Admiral Brett Giroir hedshot
Admiral Brett P. Giroir, M.D., assistant secretary for health at the U.S. Department of Health and Human Services

This week, the U.S. Department of Health and Human Services is shipping 2.6 million COVID-19 test kits to facilities that serve vulnerable populations, including assisted living communities.

Admiral Brett P. Giroir, assistant secretary for health at HHS and lead for COVID-19 diagnostic testing efforts, briefed the media Friday, saying older adults are a priority for the administration. He noted the administration’s efforts to provide 541,000 tests to 5,500 assisted living communities with Clinical Laboratory Improvement Amendment (CLIA) waivers as well as to nursing homes.

The federal government is working with more assisted living communities, he said, but cannot provide tests to them until they secure the CLIA certificate. He added that 13,850 eligible nursing facilities received 13,985 instruments and more than 4.9 million rapid point-of-care tests by Sept. 14. In the coming weeks, additional tests will be shipped to K-12 schools for teachers and students.

The BinaxNOW COVID-19 Ag Card antigen tests initially were shipped to vulnerable nursing home populations in “yellow” and “red” states, which had higher positivity case rates, as well as all to assisted living communities with a CLIA certificate. Production is ramping up quickly in Abbott Laboratories’ two facilities in Illinois and Maine, Giroir indicated, adding that additional distributions will be announced this week.

The government is monitoring testing in a variety of ways, he said, including through business proprietary discussions with manufacturers multiple times a week, to know what was shipped and where, and via weekly state and county-by-county assessments with governors.

Approximately 75% of states are providing the Centers for Disease Control and Prevention with line item reporting on specific types of tests run, Giroir said. The BinaxNOW test comes with an app that automatically reports to HHS.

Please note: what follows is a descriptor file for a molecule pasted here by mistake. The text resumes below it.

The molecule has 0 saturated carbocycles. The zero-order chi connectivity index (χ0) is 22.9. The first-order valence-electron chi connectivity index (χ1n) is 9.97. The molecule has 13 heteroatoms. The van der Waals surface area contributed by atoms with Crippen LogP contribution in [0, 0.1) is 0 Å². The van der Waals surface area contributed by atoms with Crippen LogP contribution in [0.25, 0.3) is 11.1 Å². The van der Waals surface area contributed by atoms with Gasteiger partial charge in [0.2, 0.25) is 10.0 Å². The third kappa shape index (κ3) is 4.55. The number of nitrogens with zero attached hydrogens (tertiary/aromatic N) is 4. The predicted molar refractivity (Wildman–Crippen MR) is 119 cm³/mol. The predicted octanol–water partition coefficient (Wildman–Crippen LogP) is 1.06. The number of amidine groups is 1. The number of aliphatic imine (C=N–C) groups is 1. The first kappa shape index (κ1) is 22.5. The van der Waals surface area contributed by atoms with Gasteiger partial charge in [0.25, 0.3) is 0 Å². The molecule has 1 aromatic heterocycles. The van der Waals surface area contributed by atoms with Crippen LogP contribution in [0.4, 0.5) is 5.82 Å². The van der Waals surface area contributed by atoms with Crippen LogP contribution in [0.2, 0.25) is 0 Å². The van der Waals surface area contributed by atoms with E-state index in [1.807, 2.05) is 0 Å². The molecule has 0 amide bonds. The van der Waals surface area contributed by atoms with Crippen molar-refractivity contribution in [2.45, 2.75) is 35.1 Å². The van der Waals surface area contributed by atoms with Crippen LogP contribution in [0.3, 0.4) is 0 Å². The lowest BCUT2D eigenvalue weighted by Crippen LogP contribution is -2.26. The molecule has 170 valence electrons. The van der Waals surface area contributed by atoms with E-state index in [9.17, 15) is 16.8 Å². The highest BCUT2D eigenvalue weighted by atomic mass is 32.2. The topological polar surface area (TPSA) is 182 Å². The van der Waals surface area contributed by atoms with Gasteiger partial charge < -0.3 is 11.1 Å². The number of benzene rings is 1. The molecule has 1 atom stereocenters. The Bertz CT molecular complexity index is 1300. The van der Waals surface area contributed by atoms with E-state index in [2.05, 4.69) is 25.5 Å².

“There is no one simple metric because this is not a simple disease. There are a number of factors that we look at,” Giroir said about testing distribution, adding that the White House Coronavirus Task Force looks at trends and shares data with states. “We give  recommendations based on the best information we have from a variety of lenses.”

Although there was a downtick in testing a few weeks ago, he said, the level is back up to between 830,000 and 860,000 tests per day, with the capacity to do much more. In low-prevalence areas, facilities are doing baseline surveillance, symptomatic testing and contact tracing, he said. In hot spots — what he called federal surge sites — up to 5,000 tests are being run each day.

“We’re being very focused in particular ZIP codes of the underserved, multigenerational families” and historically black colleges, Giroir said. 

The HHS official said his job is to increase capacity in types of tests, including point-of-care and highly sensitive lab tests. Three million next-generation sequencing diagnostic tests were used this month, he said, adding that he anticipates growth in point-of-care testing, both molecular and antigen, being conducted. 

In June, the U.S. Food and Drug Administration issued an emergency use authorization to Illumina for the first COVID-19 diagnostic test using next-generation sequence technology. Next-generation sequencing can generate information about the genomic sequence of the virus present in a sample, which can be used in research.

The only way to “get the country back to normal,” Giroir said, is through testing, universal mask-wearing, social distancing and following good hand hygiene practices. 

“Recommended public health practices like wearing a mask, avoiding crowds, especially indoors, and washing your hands combined with smart testing is really the formula to effectively slow the spread, flatten the curve and save lives,” Giroir said. “That’s where we really need to go as we ramp up specific programs, like protecting the elderly and opening up America, primarily through our infrastructure and K-12 schools.”